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dc.contributor.authorBjørnsen, Ragnhild
dc.contributor.authorKöhler-Olsen, Julia
dc.contributor.authorFauske, Halvor
dc.contributor.authorFadnes, Jan
dc.description.abstractThis article discusses the scope of legal obligation for contracting states to the UN Convention on the Rights of the Child to realise children’s right to protection from all forms of violence in diplomat families, while simultaneously acknowledging diplomatic immunity. Based on an in-depth, qualitative study consisting of 43 written and oral accounts of former Norwegian Foreign Services children from 2015 to 2019, we show that children growing up in diplomat families experience infringement of their rights with little attention being paid to their situation by public authorities, neither in a receiving nor a sending state. The effect of being invisible to the authorities of either state is intensified by the legal framework of the 1961 Vienna Convention on Diplomatic Relations granting diplomat families and their children immunity from jurisdiction in a receiving state. The UN Convention on the Rights of the Child, however, requires that measures are taken by contracting states. We suggest certain types of actions by the receiving and sending state that are in line with the legal status of immunity of diplomat families while still supporting the realisation of human rights of diplomat children.en_US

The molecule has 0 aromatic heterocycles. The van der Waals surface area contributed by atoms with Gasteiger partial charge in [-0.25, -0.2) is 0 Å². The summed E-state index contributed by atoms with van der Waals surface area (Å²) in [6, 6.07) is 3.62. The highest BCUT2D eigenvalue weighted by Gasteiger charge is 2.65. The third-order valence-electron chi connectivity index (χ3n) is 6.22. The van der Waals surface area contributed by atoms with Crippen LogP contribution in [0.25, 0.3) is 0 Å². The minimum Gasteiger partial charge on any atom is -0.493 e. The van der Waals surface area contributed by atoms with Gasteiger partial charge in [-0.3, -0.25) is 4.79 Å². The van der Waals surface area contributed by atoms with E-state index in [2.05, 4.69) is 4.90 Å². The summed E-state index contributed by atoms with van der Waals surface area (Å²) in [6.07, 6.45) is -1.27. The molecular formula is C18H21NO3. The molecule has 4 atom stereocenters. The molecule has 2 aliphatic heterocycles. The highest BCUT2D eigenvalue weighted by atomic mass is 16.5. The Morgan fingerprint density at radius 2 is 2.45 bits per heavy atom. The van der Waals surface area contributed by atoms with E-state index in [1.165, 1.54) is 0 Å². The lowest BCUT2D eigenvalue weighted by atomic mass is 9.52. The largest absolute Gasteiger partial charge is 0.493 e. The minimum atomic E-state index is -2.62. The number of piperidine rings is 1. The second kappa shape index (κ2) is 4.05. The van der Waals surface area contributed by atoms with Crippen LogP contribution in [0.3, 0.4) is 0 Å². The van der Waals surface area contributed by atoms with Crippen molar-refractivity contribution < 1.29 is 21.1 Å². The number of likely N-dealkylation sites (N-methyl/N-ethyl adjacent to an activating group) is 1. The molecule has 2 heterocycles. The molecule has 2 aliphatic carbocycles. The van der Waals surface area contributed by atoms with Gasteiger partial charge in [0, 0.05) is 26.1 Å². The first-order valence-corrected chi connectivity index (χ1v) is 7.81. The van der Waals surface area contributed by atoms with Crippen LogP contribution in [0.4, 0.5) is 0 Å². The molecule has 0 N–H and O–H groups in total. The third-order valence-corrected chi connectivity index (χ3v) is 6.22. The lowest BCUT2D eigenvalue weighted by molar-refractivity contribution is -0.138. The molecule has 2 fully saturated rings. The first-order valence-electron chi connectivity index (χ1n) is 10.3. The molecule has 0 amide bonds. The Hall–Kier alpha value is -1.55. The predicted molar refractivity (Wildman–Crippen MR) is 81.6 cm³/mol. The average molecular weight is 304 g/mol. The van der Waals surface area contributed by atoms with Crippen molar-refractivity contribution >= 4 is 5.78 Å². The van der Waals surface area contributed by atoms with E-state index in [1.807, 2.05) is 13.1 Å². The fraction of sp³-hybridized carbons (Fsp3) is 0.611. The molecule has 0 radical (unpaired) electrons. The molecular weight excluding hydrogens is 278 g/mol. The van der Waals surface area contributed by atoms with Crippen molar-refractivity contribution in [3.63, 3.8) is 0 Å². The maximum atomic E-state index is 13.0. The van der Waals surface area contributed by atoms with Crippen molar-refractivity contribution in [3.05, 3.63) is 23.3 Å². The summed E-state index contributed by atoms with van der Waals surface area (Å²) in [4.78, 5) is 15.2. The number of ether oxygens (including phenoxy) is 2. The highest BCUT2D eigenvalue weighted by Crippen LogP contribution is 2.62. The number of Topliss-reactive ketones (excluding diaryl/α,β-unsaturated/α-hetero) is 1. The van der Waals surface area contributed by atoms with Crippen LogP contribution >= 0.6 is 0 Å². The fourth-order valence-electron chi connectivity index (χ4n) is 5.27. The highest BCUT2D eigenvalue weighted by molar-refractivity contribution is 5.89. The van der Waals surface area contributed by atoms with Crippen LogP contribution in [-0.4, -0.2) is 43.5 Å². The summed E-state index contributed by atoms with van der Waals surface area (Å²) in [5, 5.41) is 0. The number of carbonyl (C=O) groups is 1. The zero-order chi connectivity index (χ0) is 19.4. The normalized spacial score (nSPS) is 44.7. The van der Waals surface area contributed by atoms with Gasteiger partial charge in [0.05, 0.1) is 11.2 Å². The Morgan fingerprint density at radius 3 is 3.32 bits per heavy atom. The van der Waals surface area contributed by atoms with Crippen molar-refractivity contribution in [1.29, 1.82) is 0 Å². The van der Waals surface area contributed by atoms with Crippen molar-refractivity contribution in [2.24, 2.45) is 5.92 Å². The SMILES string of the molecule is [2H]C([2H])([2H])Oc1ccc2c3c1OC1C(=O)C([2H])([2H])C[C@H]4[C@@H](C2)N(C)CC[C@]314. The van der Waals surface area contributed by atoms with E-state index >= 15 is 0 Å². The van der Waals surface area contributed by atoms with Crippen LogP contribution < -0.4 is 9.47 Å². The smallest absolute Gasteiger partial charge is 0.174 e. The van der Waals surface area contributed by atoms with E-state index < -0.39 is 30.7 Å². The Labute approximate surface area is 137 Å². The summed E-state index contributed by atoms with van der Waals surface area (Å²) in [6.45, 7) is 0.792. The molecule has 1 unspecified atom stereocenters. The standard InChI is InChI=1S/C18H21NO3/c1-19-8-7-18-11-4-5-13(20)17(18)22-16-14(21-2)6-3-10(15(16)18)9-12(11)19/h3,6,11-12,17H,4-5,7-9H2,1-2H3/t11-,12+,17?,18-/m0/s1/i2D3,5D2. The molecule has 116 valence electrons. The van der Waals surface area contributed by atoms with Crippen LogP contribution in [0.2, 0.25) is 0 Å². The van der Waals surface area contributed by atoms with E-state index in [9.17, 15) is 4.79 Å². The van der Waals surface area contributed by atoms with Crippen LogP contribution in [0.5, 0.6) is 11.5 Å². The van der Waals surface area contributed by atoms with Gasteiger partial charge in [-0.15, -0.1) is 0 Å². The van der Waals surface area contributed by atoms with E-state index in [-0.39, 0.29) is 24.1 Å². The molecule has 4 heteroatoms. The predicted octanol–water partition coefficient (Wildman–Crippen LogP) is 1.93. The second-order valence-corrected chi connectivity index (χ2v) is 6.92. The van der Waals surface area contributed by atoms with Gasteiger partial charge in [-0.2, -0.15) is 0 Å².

dc.rightsNavngivelse-Ikkekommersiell 4.0 Internasjonal*
dc.titleInvisible children, untouchable cases? States’ legal obligation to protect diplomat childrenen_US
dc.typePeer revieweden_US
dc.typeJournal articleen_US
dc.source.journalChild and Family Law Quarterlyen_US
dc.relation.projectNorges forskningsråd: 273607en_US

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Navngivelse-Ikkekommersiell 4.0 Internasjonal
Except where otherwise noted, this item's license is described as Navngivelse-Ikkekommersiell 4.0 Internasjonal